Yes. In fact, in "The Corbomite Maneuver" there's a deleted line where Uhura indicates English is not her first language.
There's also an episode when Uhura's memory is damaged and she has to be "re-educated." At the beginning of the process, she keeps speaking Swahili. I always inferred that it was her native tongue.
That's what I was thinking.
Automatically inserting a black character, regardless of heritage, into a story about slave trade comes off as a little bit narrow minded to me. Not all black people are necessarily "African American." That label is something that we Americans have been conditioned to apply by a society determined to avoid offending others.
As I understood it, the Uhura character was supposed to represent the rise above all that nonsense. I never saw her as "black." I always saw her as a capable officer, and a damn attractive woman.
Sorry for rambling.
Good post. Although, I just want to add an observation: It's easy to say 'I don't see color, I just see [insert non-white character from whatever movie or television series] as just a character.' From my online experience, that usually comes from white individuals who usually don't have to nitpick as much as non-white viewers concerning media representations.
(Note: I'm not saying that you in particular have a malicious intent with your comment, urbandefault. Just using your comment as a jumping point. Even though media, particularly American media, has made some
strides, there still is a looooong way to go).
For example, the reason I went to see Independence Day
in 1996 was because a black man (Will Smith as Capt. Steve Hiller) saved the world in a summer blockbuster, and wasn't killed off. (I recall seeing media coverage, where a young black male moviegoer said to the effect in regards to Smith, 'A black man saved the world!') Interestingly, in the recent Pacific Rim
, the black lead - portrayed by the awesome Idris Elba who has more gravitas than the actor playing the 'white lead' - gets killed off, said white lead gets the love interest, an Asian girl who had immediately fell for him in the early parts of the film. With PR, there are some who claim they only saw the film's action or claimed to not see 'color' - yet, with the addition of the poor story execution, the film hits all the negative tropes we've seen in films for years (i.e. black lead dying to save white lead, Asian male characters poorly executed (pun not intended), Asian girl falling for white lead for no other reason than because he is white).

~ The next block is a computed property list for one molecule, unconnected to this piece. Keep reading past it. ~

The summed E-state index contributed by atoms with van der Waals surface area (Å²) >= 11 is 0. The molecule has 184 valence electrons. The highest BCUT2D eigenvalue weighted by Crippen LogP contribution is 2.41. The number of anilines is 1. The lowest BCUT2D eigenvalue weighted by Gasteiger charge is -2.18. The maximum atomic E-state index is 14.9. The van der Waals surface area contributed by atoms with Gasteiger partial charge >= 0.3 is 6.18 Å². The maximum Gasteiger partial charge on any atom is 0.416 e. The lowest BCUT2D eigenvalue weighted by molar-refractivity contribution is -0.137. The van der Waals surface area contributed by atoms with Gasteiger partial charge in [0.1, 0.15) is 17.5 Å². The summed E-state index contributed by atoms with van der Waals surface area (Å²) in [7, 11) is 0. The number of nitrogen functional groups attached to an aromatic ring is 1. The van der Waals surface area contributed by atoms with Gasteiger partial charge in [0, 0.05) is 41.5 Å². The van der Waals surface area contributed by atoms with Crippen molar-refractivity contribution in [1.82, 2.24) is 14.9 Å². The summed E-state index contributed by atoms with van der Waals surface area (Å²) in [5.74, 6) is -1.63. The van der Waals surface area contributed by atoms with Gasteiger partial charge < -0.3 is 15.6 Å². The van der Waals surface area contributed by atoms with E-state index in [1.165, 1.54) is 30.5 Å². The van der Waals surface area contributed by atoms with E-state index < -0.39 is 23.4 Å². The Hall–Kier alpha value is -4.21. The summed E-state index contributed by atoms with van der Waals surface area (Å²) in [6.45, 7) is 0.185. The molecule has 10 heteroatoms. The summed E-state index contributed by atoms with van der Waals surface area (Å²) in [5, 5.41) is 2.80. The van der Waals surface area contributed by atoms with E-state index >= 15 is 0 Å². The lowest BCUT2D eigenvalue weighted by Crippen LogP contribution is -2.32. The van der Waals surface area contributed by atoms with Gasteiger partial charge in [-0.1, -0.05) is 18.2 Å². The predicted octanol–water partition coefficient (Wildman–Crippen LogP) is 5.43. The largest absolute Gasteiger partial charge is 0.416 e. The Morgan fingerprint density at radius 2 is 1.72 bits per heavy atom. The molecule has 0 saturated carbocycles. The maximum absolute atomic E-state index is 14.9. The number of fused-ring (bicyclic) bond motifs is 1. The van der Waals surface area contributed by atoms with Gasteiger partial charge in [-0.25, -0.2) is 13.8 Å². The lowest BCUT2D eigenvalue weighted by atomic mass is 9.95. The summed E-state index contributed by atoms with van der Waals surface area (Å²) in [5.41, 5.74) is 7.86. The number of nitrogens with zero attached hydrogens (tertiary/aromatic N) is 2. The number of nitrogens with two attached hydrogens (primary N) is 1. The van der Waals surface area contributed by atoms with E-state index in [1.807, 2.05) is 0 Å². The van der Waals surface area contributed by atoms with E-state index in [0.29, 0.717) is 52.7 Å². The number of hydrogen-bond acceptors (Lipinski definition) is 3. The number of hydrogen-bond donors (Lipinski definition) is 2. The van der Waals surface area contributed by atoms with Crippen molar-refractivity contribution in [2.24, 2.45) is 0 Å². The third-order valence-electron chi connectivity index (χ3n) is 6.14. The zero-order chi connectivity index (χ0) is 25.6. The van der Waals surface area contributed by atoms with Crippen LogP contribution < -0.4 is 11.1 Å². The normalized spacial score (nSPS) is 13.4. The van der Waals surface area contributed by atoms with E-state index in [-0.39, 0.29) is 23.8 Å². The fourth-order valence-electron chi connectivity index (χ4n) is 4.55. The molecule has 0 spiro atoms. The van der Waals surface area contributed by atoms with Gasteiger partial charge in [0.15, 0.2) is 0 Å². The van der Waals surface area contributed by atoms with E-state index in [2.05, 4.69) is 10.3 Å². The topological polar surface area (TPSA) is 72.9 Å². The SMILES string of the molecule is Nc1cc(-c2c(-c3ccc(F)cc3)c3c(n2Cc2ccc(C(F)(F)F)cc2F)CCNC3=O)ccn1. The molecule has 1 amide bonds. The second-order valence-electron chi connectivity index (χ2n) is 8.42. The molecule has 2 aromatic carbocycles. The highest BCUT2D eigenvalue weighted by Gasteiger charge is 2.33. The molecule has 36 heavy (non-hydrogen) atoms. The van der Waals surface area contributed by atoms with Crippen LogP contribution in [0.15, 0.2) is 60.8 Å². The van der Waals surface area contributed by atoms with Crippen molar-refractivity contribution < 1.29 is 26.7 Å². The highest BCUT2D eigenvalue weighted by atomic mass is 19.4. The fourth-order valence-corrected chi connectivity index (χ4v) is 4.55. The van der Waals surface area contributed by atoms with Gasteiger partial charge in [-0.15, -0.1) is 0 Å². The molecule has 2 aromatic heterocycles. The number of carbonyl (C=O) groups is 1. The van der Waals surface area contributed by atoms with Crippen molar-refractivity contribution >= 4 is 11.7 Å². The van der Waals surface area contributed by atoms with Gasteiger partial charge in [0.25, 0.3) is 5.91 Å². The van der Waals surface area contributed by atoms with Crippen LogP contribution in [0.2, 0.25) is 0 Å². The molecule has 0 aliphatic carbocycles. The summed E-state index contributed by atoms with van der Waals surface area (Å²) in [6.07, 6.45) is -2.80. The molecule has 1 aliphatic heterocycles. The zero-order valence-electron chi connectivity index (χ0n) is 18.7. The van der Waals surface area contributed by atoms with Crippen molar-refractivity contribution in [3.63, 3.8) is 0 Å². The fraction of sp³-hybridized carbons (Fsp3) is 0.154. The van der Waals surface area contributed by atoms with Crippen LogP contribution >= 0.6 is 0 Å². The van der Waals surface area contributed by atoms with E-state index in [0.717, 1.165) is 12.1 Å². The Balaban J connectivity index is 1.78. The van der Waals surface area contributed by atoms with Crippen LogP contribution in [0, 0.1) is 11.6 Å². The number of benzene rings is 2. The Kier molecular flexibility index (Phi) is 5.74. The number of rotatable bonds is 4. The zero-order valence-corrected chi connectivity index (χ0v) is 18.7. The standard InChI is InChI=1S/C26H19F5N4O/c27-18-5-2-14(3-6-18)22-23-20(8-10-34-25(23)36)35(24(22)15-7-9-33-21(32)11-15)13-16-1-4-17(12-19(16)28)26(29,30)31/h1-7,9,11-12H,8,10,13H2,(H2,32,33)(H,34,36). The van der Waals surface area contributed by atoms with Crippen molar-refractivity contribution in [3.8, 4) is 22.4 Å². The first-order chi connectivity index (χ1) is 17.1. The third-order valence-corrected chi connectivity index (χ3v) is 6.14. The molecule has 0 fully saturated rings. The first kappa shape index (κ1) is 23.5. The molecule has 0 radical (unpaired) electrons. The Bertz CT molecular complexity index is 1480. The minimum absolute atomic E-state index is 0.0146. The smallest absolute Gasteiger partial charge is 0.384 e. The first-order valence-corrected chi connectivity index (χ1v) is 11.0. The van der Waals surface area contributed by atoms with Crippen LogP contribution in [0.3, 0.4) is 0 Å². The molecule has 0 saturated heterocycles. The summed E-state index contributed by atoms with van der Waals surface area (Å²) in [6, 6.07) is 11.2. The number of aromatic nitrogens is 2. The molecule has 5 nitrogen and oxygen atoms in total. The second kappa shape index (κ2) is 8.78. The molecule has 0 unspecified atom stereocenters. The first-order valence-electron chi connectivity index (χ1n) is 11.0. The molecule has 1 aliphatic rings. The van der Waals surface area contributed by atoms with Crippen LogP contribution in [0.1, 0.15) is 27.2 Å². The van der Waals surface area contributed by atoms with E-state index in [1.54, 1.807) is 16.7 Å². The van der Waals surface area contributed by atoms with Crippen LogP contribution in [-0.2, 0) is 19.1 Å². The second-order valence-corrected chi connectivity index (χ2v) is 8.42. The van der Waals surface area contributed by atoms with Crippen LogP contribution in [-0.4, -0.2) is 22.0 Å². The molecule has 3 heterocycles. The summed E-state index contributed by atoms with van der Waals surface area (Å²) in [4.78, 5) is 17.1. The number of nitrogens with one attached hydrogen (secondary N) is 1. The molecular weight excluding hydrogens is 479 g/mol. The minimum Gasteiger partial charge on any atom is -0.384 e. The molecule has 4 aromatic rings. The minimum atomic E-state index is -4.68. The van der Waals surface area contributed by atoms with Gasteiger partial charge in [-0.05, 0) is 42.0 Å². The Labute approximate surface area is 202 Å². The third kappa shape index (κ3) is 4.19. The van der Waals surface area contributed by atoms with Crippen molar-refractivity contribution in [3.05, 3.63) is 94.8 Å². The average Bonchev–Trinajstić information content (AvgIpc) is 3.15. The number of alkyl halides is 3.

Note: I now find ID4
really, really cheesy. And, as you can tell, I really hate Pacific Rim
I think it's all a matter of execution. Uhura isn't just some random guest character of the week. She's a regular that the audience identifies with. She could easily have stepped into the role McKennah serves in "Lolani" and you wouldn't have to insert anything overt into the discussion. She could merely relate to Lolani on a personal "friendly and sympathetic" face sort of way. The poignant juxtaposition would be in the nonverbal symbolism: Uhura as the symbol for what Lolani and others like her long for.
One quibble I have with Kim Singer as Uhura is she doesn't have Nichelle Nichols' exotic aura for lack a a better term. Uhura was African, not African American, and she spoke English with a touch of accent that added to her aura and distinctiveness. STC's Uhura comes across as American. Now if she thought of it or the STC thought of it, depending on her skill as an actress, maybe Singer could try to evoke a touch of Nichelle Nichols' manner of speech.
Note that JJtrek's Zoe Seldana doesn't have Nichell Nichols' presence either. Nichols gave Uhura grace and poise and something of a feline demeanor. I've no doubt that's actually part of Nichelle Nichols' personality and it's not an easy thing to capture. But it's unmistakably the TOS Uhura.
Of course I'm also thinking that Uhura always deserved a little more screen time, and it would have been a strong message back in the day just to see her up front a bit more. Now a production like STC has that opportunity to do something that should have been done back in the day, but wasn't. In "Lolani's" case I believe Kim Singer was available for only one day of shooting so that might pretty well snuff out more of her involvement in this episode. But I would like to see Uhura given some screen time beyond manning the communications board or singing in the rec-room.
Kim Stinger, I think, has a cute/hotness about her, but that's it in regards to what she brings to her character. I would like to see Stinger/Uhura doing more than just working the communications board. (Shades of what Nichelle Nichols was saying about her own version of Uhura!
On the other hand, Saldana/Uhura is more fiery, but comes off as the hot girl dating the popular guy. Zoe Saldana, right now, is just portraying Spock's girlfriend. And, her role in the films becomes only relevant when it involves Spock. I hope the tentative 3rd film rectifies that.
I like both actresses, but I would like the material to give them both something to work with.